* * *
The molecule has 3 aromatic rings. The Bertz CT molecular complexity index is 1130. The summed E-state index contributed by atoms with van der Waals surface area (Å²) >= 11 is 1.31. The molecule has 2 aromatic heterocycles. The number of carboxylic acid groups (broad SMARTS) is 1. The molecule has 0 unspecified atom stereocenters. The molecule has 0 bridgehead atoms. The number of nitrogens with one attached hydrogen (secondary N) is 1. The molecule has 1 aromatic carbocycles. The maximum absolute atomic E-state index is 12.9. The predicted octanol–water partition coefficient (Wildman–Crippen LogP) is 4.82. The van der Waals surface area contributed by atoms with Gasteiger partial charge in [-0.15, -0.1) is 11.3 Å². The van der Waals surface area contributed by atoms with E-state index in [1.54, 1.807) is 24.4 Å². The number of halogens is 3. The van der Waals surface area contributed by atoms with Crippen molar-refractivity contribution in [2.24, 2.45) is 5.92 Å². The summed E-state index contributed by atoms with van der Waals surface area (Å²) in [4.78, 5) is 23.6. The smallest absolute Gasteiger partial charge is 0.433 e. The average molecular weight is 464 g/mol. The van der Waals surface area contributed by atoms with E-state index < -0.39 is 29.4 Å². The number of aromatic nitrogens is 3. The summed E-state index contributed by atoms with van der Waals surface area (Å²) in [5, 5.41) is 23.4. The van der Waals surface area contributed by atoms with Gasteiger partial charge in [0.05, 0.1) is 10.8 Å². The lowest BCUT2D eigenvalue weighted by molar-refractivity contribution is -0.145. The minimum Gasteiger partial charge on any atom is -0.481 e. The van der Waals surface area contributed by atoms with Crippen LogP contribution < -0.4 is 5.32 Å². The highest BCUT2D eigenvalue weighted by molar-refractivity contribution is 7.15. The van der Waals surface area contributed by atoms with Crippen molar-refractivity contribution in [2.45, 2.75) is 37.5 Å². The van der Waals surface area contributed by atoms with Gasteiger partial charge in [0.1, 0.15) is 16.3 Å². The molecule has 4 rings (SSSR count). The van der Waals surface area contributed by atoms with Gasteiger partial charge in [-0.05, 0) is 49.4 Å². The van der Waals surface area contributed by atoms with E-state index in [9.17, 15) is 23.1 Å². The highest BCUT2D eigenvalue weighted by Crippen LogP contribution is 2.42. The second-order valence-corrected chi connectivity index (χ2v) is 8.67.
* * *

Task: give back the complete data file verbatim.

The molecule has 3 aromatic rings. The Bertz CT molecular complexity index is 1130. The summed E-state index contributed by atoms with van der Waals surface area (Å²) >= 11 is 1.31. The molecule has 2 aromatic heterocycles. The number of carboxylic acid groups (broad SMARTS) is 1. The molecule has 0 unspecified atom stereocenters. The molecule has 0 bridgehead atoms. The number of nitrogens with one attached hydrogen (secondary N) is 1. The molecule has 1 aromatic carbocycles. The maximum absolute atomic E-state index is 12.9. The predicted octanol–water partition coefficient (Wildman–Crippen LogP) is 4.82. The van der Waals surface area contributed by atoms with Gasteiger partial charge in [-0.15, -0.1) is 11.3 Å². The van der Waals surface area contributed by atoms with E-state index in [1.54, 1.807) is 24.4 Å². The number of halogens is 3. The van der Waals surface area contributed by atoms with Crippen molar-refractivity contribution in [2.24, 2.45) is 5.92 Å². The summed E-state index contributed by atoms with van der Waals surface area (Å²) in [4.78, 5) is 23.6. The smallest absolute Gasteiger partial charge is 0.433 e. The average molecular weight is 464 g/mol. The van der Waals surface area contributed by atoms with E-state index < -0.39 is 29.4 Å². The number of aromatic nitrogens is 3. The summed E-state index contributed by atoms with van der Waals surface area (Å²) in [5, 5.41) is 23.4. The van der Waals surface area contributed by atoms with Gasteiger partial charge in [0.05, 0.1) is 10.8 Å². The lowest BCUT2D eigenvalue weighted by molar-refractivity contribution is -0.145. The minimum Gasteiger partial charge on any atom is -0.481 e. The van der Waals surface area contributed by atoms with Crippen LogP contribution < -0.4 is 5.32 Å². The highest BCUT2D eigenvalue weighted by molar-refractivity contribution is 7.15. The van der Waals surface area contributed by atoms with Crippen molar-refractivity contribution in [2.45, 2.75) is 37.5 Å². The van der Waals surface area contributed by atoms with Gasteiger partial charge in [0.1, 0.15) is 16.3 Å². The molecule has 4 rings (SSSR count). The van der Waals surface area contributed by atoms with Gasteiger partial charge in [-0.05, 0) is 49.4 Å². The van der Waals surface area contributed by atoms with E-state index in [9.17, 15) is 23.1 Å². The highest BCUT2D eigenvalue weighted by Crippen LogP contribution is 2.42. The second-order valence-corrected chi connectivity index (χ2v) is 8.67.